consistently negative reactions. It seems clear that
pushing the issue too hard would get me fired, which
is also what I would expect to happen if it was
discovered by the wrong people that I posted this
message on this list.

During the summer break in 2005, the school district
got together the money for a major upgrade to the lab
that I run. The computer on which I'm typing this
message has a 3.4 Ghz Pentium 4 HT processor and one
gig of RAM; the other twenty-five computers in this
lab, the ones for student use, each have a 2.8 Ghz P4
HT and 512MB of RAM. All of the user data storage is
done on a 400GB network drive that has at least 90% of
its space still free. Our network speed is
*fast*--when things are working right, we can stream
online videos in ways that you have to see to believe.

According to the info that I received when I was doing
our most recent inventory, the cost of all the new
computers in this lab came to about US$33,000 (yes,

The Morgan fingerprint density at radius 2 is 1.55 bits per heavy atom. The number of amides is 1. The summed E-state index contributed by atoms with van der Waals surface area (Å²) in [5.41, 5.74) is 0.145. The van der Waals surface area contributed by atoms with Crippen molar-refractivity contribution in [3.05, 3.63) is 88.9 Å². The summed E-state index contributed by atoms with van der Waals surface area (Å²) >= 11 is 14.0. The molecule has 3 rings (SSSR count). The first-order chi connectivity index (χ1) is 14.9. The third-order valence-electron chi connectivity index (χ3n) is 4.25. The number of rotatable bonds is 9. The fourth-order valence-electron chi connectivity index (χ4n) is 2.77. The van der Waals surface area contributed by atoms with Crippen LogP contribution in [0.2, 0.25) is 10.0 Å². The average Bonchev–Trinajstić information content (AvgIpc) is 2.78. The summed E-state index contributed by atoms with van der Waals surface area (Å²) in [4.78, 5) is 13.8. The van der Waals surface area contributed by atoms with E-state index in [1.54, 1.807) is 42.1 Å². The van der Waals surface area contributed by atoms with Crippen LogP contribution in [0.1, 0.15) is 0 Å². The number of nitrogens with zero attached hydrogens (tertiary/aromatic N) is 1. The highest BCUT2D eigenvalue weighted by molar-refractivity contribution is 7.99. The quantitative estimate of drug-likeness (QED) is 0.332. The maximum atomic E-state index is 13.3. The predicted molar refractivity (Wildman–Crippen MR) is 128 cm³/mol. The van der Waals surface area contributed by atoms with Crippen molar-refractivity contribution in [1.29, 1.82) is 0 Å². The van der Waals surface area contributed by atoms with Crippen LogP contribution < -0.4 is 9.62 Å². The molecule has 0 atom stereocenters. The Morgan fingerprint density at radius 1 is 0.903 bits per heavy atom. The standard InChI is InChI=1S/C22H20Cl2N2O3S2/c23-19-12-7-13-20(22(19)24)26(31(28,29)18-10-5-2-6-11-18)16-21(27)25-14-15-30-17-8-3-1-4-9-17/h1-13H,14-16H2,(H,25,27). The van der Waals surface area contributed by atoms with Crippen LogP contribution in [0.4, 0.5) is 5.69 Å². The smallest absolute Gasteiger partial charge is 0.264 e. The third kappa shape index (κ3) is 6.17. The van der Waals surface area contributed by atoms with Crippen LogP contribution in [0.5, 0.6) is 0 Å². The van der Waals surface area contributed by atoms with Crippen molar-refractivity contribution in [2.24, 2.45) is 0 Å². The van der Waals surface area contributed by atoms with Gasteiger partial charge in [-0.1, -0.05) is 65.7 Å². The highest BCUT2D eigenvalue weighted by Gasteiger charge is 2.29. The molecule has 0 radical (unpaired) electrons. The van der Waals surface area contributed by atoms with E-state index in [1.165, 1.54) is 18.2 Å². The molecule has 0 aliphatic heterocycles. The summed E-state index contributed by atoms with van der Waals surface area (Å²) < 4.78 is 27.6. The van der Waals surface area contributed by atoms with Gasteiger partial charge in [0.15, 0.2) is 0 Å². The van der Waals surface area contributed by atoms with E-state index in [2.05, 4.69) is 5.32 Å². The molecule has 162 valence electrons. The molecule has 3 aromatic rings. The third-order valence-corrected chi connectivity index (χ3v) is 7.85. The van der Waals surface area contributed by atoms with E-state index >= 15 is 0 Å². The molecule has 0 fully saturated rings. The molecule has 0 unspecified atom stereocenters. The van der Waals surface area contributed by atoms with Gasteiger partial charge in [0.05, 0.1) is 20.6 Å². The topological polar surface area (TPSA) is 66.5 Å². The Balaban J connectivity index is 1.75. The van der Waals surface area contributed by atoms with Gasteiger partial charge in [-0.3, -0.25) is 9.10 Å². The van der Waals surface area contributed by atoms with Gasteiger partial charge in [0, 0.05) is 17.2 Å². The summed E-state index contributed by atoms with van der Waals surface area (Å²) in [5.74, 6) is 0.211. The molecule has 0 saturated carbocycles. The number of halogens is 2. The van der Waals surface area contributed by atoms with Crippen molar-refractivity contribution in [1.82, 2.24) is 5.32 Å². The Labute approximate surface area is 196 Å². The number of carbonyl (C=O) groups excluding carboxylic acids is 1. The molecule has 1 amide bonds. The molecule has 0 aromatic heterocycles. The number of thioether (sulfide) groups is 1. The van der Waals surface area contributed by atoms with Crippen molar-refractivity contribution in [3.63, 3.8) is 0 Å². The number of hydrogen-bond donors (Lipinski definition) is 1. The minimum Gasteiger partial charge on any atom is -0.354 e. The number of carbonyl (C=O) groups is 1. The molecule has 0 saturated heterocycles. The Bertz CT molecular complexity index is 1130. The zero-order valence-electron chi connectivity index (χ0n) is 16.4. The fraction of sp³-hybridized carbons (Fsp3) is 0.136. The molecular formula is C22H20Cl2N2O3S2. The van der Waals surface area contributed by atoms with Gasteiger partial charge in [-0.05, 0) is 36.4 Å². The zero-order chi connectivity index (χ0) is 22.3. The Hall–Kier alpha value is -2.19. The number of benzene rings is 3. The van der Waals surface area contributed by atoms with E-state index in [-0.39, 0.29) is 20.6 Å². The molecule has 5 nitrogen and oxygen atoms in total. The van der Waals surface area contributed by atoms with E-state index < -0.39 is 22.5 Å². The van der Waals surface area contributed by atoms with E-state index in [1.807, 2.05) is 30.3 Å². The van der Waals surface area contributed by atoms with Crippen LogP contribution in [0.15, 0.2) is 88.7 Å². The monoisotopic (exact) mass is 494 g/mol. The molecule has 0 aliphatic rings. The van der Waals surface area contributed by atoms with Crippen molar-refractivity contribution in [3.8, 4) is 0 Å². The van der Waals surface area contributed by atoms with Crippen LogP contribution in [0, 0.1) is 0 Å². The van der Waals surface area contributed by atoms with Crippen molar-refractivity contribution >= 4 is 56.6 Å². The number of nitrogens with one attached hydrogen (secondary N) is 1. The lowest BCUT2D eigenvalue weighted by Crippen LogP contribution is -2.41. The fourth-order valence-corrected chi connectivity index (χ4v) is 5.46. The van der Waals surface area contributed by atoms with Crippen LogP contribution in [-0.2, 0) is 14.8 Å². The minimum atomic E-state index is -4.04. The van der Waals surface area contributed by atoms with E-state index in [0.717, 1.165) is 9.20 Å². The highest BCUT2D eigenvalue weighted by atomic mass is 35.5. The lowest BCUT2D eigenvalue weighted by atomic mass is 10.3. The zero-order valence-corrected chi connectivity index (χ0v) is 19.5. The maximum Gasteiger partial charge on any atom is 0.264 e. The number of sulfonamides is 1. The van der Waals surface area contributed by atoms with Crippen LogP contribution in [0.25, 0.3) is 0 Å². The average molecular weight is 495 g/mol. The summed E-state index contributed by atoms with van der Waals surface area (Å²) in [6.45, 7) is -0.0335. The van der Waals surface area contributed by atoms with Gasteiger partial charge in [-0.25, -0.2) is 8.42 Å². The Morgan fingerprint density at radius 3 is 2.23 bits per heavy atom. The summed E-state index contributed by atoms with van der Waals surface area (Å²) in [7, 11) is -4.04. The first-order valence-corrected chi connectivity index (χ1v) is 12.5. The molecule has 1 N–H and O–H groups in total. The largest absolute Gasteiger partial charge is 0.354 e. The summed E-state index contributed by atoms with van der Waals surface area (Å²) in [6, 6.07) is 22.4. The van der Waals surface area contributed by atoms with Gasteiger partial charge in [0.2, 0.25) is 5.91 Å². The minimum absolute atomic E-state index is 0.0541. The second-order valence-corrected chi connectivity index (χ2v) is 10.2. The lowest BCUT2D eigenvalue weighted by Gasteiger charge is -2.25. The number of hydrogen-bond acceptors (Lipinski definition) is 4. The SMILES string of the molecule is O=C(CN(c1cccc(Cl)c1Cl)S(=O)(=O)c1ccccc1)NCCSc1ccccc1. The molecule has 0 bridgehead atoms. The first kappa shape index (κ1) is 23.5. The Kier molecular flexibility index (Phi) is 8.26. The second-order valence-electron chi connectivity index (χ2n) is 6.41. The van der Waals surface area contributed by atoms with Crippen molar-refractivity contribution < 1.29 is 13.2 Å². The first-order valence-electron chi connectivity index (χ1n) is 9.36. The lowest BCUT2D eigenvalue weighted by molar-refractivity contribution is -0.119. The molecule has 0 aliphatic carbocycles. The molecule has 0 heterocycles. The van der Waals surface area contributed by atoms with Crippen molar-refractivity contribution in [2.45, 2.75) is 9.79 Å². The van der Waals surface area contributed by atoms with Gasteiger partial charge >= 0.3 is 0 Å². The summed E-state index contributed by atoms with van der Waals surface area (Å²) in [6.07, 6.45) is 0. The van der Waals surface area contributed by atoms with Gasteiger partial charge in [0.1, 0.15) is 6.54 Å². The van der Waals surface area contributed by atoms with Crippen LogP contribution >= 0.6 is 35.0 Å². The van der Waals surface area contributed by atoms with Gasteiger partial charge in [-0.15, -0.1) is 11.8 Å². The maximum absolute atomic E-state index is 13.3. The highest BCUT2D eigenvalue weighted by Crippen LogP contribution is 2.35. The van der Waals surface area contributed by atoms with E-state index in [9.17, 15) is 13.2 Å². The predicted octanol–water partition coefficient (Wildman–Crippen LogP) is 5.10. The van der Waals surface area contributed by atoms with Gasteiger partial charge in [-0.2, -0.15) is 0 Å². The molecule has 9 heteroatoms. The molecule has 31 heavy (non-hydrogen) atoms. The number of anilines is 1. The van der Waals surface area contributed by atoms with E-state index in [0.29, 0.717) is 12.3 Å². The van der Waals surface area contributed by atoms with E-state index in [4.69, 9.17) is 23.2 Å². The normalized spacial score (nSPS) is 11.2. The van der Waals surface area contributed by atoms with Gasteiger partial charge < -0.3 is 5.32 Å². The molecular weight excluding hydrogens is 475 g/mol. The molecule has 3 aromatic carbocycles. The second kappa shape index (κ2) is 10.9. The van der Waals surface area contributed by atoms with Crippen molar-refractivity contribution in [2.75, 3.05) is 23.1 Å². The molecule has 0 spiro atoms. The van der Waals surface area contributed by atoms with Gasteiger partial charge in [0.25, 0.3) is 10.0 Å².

that's thirty-three thousand United States dollars).
Those of you with the appropriate Linux experience can
figure out what kind of large-scale thin-client
environment could be put together for that kind of
money. Instead, we have a vast gap between the quality
of the new lab and what is happening in the rest of
the school. Most of the classrooms in the building in
which I work have only one computer in the room, and
that one is usually relatively old (although they have
been upgraded enough to more-or-less run WinXP). Each
of the new boxes that I have in this lab could be the
server for a big group of thin clients under Linux;
instead we have children as young as five using these
monsters for what are relatively trivial tasks.

Should I stay here and try to gradually change things
from within? Should I take a job elsewhere at some
place where I can do more good and cause less harm to
young children? You folks should feel free to send me
both comments and job offers. . . . :-)